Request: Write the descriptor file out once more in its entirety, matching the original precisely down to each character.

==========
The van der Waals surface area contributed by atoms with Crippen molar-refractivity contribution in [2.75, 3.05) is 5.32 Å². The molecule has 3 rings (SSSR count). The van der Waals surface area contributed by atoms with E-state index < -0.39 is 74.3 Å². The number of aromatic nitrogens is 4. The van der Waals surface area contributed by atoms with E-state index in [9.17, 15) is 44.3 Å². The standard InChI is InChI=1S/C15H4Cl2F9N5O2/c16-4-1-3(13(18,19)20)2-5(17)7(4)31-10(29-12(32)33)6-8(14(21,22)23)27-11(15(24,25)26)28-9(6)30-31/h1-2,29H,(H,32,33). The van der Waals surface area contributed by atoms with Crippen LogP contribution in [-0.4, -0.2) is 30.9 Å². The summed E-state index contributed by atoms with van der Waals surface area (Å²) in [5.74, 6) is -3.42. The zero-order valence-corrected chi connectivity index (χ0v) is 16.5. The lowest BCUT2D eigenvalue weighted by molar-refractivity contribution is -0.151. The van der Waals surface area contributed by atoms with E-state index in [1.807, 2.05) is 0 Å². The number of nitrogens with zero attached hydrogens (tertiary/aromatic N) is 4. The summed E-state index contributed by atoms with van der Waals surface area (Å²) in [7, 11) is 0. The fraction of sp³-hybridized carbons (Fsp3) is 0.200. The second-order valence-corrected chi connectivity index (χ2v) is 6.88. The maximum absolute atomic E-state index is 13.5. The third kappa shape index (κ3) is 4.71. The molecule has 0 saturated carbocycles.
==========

The van der Waals surface area contributed by atoms with Crippen molar-refractivity contribution in [2.75, 3.05) is 5.32 Å². The molecule has 3 rings (SSSR count). The van der Waals surface area contributed by atoms with E-state index < -0.39 is 74.3 Å². The number of aromatic nitrogens is 4. The van der Waals surface area contributed by atoms with E-state index in [9.17, 15) is 44.3 Å². The standard InChI is InChI=1S/C15H4Cl2F9N5O2/c16-4-1-3(13(18,19)20)2-5(17)7(4)31-10(29-12(32)33)6-8(14(21,22)23)27-11(15(24,25)26)28-9(6)30-31/h1-2,29H,(H,32,33). The van der Waals surface area contributed by atoms with Crippen LogP contribution in [-0.4, -0.2) is 30.9 Å². The summed E-state index contributed by atoms with van der Waals surface area (Å²) in [5.74, 6) is -3.42. The zero-order valence-corrected chi connectivity index (χ0v) is 16.5. The lowest BCUT2D eigenvalue weighted by molar-refractivity contribution is -0.151. The van der Waals surface area contributed by atoms with E-state index in [1.807, 2.05) is 0 Å². The number of nitrogens with zero attached hydrogens (tertiary/aromatic N) is 4. The summed E-state index contributed by atoms with van der Waals surface area (Å²) in [7, 11) is 0. The fraction of sp³-hybridized carbons (Fsp3) is 0.200. The second-order valence-corrected chi connectivity index (χ2v) is 6.88. The maximum absolute atomic E-state index is 13.5. The third kappa shape index (κ3) is 4.71. The molecule has 0 saturated carbocycles.